You write, “Post-oil agriculture will need a lot more people engaged in food production– as farmers and probably also as gardeners.” You say this will create “tens of millions of new green jobs.”
I read that, and paused. So I read your essay again. You never mention farm workers.
It’s different to be a farm worker than a farmer or a “green worker.” I know. I was a farm worker for years before I ever became a farmer. I understand “green worker” to be someone employed in the emerging green technologies and practices. To me, “green” sounds “whiter,” than farm labor, almost “white collar.” But even if everyone with a yard ripped it out and put in a garden it would still take millions of farm workers to keep our agriculture going, and right now an overwhelming number of them are from Latin America, and most of those are undocumented. These “aliens” have no legal right to work to feed us, and yet we count on them every day. Farm workers are seemingly invisible, even apparently to you, and whatever exposure they do get is usually when they’re invoked as scapegoats by right-wing talk radio hosts who should know better than to spew invective with their mouths full.
It’s an interesting oversight, but I can’t imagine you left the farm workers out intentionally. The role of the farm worker is simply too much of a symptom of and poetic metaphor for of the chaos of our food system for a man of your learning not to notice. The industrial corn economy and the fuel-centric worldwide distribution system that gives us such cheap grain and meat in the US is an engine of destruction for small-scale farms and semi-communal ejido farms in Mexico. It is precisely because Mexican peasants can’t afford to buy corn and beef in their own country, or compete with multi-national food corporations and sell their produce to their friends and neighbors in Mexico, that they come here to work. Changing our food policy is key to unlocking the dungeon that is our immigration policy.
I keep reading that the US is having an economic crisis right now, and I can hardly believe it, because my own little farm stays busy. People have to eat; they don’t have to subscribe to cable, buy an RV, or go on a vacation, so farms are the last businesses to see the effects of a slowdown. I’ll know this country is in some deep shit when I see people from the suburbs ride out to my farm on their bicycles three or four days running to beg for work. I’ve seen that plenty of times from Mexican farm workers, but in the years I’ve spent in the fields I’ve never seen one native-born citizen come looking for a “stolen job.” In fact, one of the things that make the politics of immigration so toxic is that the screaming and howling comes from a poisoned place in our minds, totally divorced from the facts on the ground.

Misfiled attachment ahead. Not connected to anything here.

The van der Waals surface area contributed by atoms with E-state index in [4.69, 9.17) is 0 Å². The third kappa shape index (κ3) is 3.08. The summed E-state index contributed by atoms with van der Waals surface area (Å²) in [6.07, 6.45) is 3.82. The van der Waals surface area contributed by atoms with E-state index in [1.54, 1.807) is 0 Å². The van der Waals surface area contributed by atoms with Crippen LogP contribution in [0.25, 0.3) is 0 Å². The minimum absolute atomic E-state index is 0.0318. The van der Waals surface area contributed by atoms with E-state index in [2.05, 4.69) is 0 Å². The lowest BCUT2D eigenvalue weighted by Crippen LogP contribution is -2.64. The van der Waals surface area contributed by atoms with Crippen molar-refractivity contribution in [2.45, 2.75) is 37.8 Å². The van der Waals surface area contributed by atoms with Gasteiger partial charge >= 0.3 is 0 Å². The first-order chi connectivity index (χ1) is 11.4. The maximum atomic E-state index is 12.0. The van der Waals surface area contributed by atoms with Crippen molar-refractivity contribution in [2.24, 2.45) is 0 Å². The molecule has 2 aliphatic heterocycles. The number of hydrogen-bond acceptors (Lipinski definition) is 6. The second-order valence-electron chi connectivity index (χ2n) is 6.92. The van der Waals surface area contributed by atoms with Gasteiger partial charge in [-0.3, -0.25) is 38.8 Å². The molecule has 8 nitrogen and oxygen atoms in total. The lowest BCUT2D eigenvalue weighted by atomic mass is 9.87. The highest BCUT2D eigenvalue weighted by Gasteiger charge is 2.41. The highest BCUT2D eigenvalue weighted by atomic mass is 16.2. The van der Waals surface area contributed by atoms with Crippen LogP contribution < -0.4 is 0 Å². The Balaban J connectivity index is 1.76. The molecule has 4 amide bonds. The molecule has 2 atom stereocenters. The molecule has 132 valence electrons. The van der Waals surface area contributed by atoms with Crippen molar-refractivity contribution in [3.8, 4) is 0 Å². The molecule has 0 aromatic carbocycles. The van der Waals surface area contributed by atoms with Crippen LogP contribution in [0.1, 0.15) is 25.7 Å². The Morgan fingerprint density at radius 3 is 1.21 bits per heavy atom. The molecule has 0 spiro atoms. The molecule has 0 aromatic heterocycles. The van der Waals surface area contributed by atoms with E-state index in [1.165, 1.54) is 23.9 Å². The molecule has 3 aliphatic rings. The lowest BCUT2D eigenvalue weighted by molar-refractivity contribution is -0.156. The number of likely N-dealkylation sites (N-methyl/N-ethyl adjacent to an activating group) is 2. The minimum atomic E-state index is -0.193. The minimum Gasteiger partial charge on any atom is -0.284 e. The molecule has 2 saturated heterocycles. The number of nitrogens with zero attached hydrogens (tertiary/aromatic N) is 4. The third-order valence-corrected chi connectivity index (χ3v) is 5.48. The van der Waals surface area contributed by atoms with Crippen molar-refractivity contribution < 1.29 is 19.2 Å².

Let me show you some pictures. I carry my camera with me all the time, and when I see something that interests me I shoot. These are pictures of harvest crews in the Salinas Valley flying the Mexican Flag from their mobile porta-potties. Most of these pictures I took yesterday in the strawberries, but a few are from the lettuce fields, and stored in my computer I’ve got scads more, taken all around the Salinas and Pajaro valleys on various farms over the last several years. I took the pictures, in part, because I always fantasized about putting them on a cd and shipping it off to Rush Limbaugh.
“Look, Rush!” I’ve wanted to say. “Do these people look documented to you? They’re working in the fields farmed by big Republican corporate donors. The guys that pay the guys that pay these farm workers put Reagan signs on the edges of the fields in the 80s, Bush signs in the 90’s and 00s, and now there are McCain signs out there. So stop all the squalling about kicking the aliens out, or stop eating the food they pick! Better yet, go on a politically correct diet and eat only what you can verify yourself has been picked by legal workers! And don’t count on the smooth assurances of compliance to all local, state and federal codes from the corporate farm owners! Does it sound like too much work to verify the political status of your food? It’s actually really easy— just buy only food that’s been shipped here from another country, because when the foreigners that pick the food are in another country they aren’t illegal aliens, are they? You’ll be able to swallow your Argentine steak with pride! That, or you could buy a steak from a cow that was killed in the US and put your considerable rhetorical talents to promoting a comprehensive reform of immigration that takes our dependence on foreign workers into account, starts treating them like guests and stops treating them like shit.”